O’Connell Grad Eyes Beijing

O’Connell Grad Eyes Beijing

Ziegler assures spot on Olympic team in 400-meter freestyle.

First, there was Shelley Mann. And then there was Tom Dolan. Both swimmers were born and bred in Arlington and both are gold medalists — albeit over 40 years apart — and are still revered as the darlings of local swimming.

But now, there’s Kate Ziegler.

Granted the 20-year-old distance swimmer lives in Great Falls and was born in Fairfax, but the 2006 Bishop O’Connell grad is already making a splash and creating wakes. And on Monday, she’s one step closer to joining the Arlington swimming legends.

Ziegler assured herself a spot the U.S. Olympic team with a second place finish in the 400-meter freestyle on Monday in Omaha, Neb., coming in 1.6 seconds behind rival Katie Hoff, the once-world record holder in the 400-meter individual medley. It was a personal record for Ziegler.

“It’s a huge honor for her,” said Evan Stiles, the Bishop O’Connell head swimming coach. “She has been thinking about this for a long time and to have [the 400-meter freestyle] happen first to get it out of the way is a big relief for her. She’s looking forward to relaxing a little bit now that she’s on the team, and swimming well for the rest of the meet.”

Ziegler trains with coach Ray Benecki and his club team, The FISH, while Hoff lives in Towson and trains with Michael Phelps at the North Baltimore Aquatic Club. Living less than an hour apart, and wrestling over the distance swimming spotlight, the rivalry is mostly friendly. And on Monday, it was no exception.

Hoff, who had already qualified for the Olympic team by virtue of winning Sunday's 400 individual medley, excelled in the ladder portion of the race, winning in 4 minutes 2.32 seconds.

Ziegler wasn’t far behind, knowing that a second-place finish would virtually assure her a spot in the upcoming Bejing Olympics because elite swimmers usually qualify for multiple events.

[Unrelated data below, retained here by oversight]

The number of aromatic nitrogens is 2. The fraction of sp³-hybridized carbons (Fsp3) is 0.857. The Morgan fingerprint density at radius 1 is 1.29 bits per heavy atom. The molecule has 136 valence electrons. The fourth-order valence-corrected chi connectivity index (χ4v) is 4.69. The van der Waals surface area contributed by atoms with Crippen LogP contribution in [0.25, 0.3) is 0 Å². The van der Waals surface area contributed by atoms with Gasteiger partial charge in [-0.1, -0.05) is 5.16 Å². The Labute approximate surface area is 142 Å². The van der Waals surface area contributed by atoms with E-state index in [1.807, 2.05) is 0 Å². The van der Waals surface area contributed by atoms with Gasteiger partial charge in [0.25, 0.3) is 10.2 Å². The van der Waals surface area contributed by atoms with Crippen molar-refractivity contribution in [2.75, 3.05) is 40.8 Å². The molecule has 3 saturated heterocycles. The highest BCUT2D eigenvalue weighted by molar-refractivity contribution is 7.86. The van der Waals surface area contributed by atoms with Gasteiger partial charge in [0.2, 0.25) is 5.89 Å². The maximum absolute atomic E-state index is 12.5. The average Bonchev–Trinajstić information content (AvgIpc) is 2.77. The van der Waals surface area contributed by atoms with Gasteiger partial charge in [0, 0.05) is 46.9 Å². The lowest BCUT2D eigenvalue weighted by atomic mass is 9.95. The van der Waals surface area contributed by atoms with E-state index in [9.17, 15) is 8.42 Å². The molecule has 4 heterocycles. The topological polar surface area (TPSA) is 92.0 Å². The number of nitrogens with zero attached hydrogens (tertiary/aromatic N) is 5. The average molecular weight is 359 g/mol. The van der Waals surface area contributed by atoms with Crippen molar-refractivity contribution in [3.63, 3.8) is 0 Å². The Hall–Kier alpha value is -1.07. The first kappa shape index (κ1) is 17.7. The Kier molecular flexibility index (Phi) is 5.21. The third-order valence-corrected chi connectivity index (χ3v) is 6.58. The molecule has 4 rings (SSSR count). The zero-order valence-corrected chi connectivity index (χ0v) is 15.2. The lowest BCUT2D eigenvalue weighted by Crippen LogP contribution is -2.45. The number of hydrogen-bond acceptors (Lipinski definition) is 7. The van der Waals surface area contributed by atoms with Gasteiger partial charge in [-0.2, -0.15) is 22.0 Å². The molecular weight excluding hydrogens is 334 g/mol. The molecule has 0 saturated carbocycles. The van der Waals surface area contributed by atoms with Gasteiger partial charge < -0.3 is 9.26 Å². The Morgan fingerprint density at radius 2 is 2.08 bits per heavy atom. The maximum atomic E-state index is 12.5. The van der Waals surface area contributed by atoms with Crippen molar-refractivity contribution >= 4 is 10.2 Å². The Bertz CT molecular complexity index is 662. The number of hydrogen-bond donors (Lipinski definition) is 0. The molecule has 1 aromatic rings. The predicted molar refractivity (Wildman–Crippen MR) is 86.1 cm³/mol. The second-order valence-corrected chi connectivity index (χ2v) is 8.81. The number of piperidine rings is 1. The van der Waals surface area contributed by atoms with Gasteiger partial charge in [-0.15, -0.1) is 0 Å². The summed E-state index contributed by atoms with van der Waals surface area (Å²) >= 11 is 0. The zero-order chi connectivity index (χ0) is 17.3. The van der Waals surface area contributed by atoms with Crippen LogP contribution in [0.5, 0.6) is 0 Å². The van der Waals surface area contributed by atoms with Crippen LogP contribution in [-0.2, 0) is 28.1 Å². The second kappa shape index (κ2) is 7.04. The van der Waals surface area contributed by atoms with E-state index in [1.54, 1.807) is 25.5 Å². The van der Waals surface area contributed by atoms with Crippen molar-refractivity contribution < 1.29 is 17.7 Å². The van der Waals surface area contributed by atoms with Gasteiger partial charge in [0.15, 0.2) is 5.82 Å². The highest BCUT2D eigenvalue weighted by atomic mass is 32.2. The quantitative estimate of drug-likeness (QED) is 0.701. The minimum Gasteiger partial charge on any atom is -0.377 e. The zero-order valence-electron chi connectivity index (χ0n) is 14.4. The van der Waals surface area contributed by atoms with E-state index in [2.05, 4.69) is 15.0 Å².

Ziegler actually finished third in the time trials, losing to Hoff and runner-up Allison Schmitt by 0.32 seconds. But Ziegler edged the 18-year-old Schmitt when it counted — in the finals.

“She’s just so excited to represent her country, and it’s something she’s been thinking about for a long time,” Stiles said.

<b>THE GEORGE MASON</b> student’s best event actually isn’t even an Olympic sanctioned race. The four-time world record holder shattered Janet Evans' 18-year world record time by 10 seconds in the 1,500 in October, 2007. Ziegler is actually one of only two women in history to crack the 16-minutes barrier in the event.

Ziegler locked herself in position to the Olympic team after failing to qualify as a nondescript 15-year-old in Long Beach, Calif in 2004. Then, it was no pressure, but now, only two years removed from high school, she’s carrying the weight of the world.

Ever since, it’s been a whirlwind of travel, media interviews, photo shoots and a full course load, all of which pierce valuable time training. At O’Connell, none of that mattered.

As a freshman, she finished third in the 200-yard freestyle (1:51.59) and won the 500-yard freestyle (4:47.78) at the 2003 Metros Swimming and Diving Championships, breaking the then-15-year-old record in the 500 held by Pam Minthorn.

“I knew she was something special coming in as an 8th grader and coming into her freshman year,” Stiles said. “But then she got older and continue to improve, and then it was definitely something we knew would be a possibility down the road.”

The following year, as a sophomore, she won both the 200-yard freestyle (1:46.15) and the 500-yard freestyle (4:41.91) in record time. And as a junior, she won the 200-yard freestyle (1:45.43) and set an Independent National High School record in 500-yard freestyle (4:37.67).

As a senior, she tied the National High School record in the 200-yard free (1:45.49) and broke Janet Evans' National Record in the 500-yard free (4:35.35).

Ziegler is eyeing gold in the 800-meter freestyle where she’s the likely favorite heading into Friday’s final. She will also compete again against Hoff in the 200-meter freestyle, which hosted its finals on Tuesday.

“I’m not too surprised,” Stiles said. “If I had to say something, I’d say that it’s expected because that’s how good she is.”